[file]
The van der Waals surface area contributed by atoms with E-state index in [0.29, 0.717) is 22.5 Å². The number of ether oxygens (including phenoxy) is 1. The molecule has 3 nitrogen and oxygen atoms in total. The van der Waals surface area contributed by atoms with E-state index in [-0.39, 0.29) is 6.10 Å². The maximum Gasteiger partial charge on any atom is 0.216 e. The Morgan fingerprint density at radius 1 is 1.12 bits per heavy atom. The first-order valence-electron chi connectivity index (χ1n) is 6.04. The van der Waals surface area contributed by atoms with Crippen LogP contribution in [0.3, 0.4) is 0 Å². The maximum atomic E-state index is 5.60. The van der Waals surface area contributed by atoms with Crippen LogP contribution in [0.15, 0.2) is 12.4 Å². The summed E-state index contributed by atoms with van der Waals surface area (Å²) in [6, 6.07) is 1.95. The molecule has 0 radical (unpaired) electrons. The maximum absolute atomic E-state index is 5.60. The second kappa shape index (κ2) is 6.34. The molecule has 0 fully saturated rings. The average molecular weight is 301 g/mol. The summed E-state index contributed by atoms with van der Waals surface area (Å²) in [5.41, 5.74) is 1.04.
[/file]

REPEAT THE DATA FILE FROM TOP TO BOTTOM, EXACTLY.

The van der Waals surface area contributed by atoms with E-state index in [0.29, 0.717) is 22.5 Å². The number of ether oxygens (including phenoxy) is 1. The molecule has 3 nitrogen and oxygen atoms in total. The van der Waals surface area contributed by atoms with E-state index in [-0.39, 0.29) is 6.10 Å². The maximum Gasteiger partial charge on any atom is 0.216 e. The Morgan fingerprint density at radius 1 is 1.12 bits per heavy atom. The first-order valence-electron chi connectivity index (χ1n) is 6.04. The van der Waals surface area contributed by atoms with Crippen LogP contribution in [0.3, 0.4) is 0 Å². The maximum atomic E-state index is 5.60. The van der Waals surface area contributed by atoms with Crippen LogP contribution in [0.15, 0.2) is 12.4 Å². The summed E-state index contributed by atoms with van der Waals surface area (Å²) in [6, 6.07) is 1.95. The molecule has 0 radical (unpaired) electrons. The maximum absolute atomic E-state index is 5.60. The second kappa shape index (κ2) is 6.34. The molecule has 0 fully saturated rings. The average molecular weight is 301 g/mol. The summed E-state index contributed by atoms with van der Waals surface area (Å²) in [5.41, 5.74) is 1.04.